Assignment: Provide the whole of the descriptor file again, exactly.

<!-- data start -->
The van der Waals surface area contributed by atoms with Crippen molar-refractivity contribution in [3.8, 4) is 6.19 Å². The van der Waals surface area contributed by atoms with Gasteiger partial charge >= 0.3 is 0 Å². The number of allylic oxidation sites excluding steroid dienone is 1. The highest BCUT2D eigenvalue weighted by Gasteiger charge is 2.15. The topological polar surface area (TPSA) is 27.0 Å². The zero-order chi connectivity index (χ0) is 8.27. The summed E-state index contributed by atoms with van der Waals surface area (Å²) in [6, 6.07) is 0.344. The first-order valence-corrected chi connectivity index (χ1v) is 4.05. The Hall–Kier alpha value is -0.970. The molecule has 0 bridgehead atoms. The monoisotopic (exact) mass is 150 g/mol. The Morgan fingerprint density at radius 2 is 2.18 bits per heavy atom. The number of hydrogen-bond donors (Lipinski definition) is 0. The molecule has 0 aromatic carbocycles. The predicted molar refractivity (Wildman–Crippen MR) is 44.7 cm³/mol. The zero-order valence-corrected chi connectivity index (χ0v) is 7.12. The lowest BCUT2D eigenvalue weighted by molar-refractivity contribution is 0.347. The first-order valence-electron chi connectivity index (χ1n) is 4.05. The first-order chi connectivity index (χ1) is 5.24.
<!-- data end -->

The van der Waals surface area contributed by atoms with Crippen molar-refractivity contribution in [3.8, 4) is 6.19 Å². The van der Waals surface area contributed by atoms with Gasteiger partial charge >= 0.3 is 0 Å². The number of allylic oxidation sites excluding steroid dienone is 1. The highest BCUT2D eigenvalue weighted by Gasteiger charge is 2.15. The topological polar surface area (TPSA) is 27.0 Å². The zero-order chi connectivity index (χ0) is 8.27. The summed E-state index contributed by atoms with van der Waals surface area (Å²) in [6, 6.07) is 0.344. The first-order valence-corrected chi connectivity index (χ1v) is 4.05. The Hall–Kier alpha value is -0.970. The molecule has 0 bridgehead atoms. The monoisotopic (exact) mass is 150 g/mol. The Morgan fingerprint density at radius 2 is 2.18 bits per heavy atom. The number of hydrogen-bond donors (Lipinski definition) is 0. The molecule has 0 aromatic carbocycles. The predicted molar refractivity (Wildman–Crippen MR) is 44.7 cm³/mol. The zero-order valence-corrected chi connectivity index (χ0v) is 7.12. The lowest BCUT2D eigenvalue weighted by molar-refractivity contribution is 0.347. The first-order valence-electron chi connectivity index (χ1n) is 4.05. The first-order chi connectivity index (χ1) is 5.24.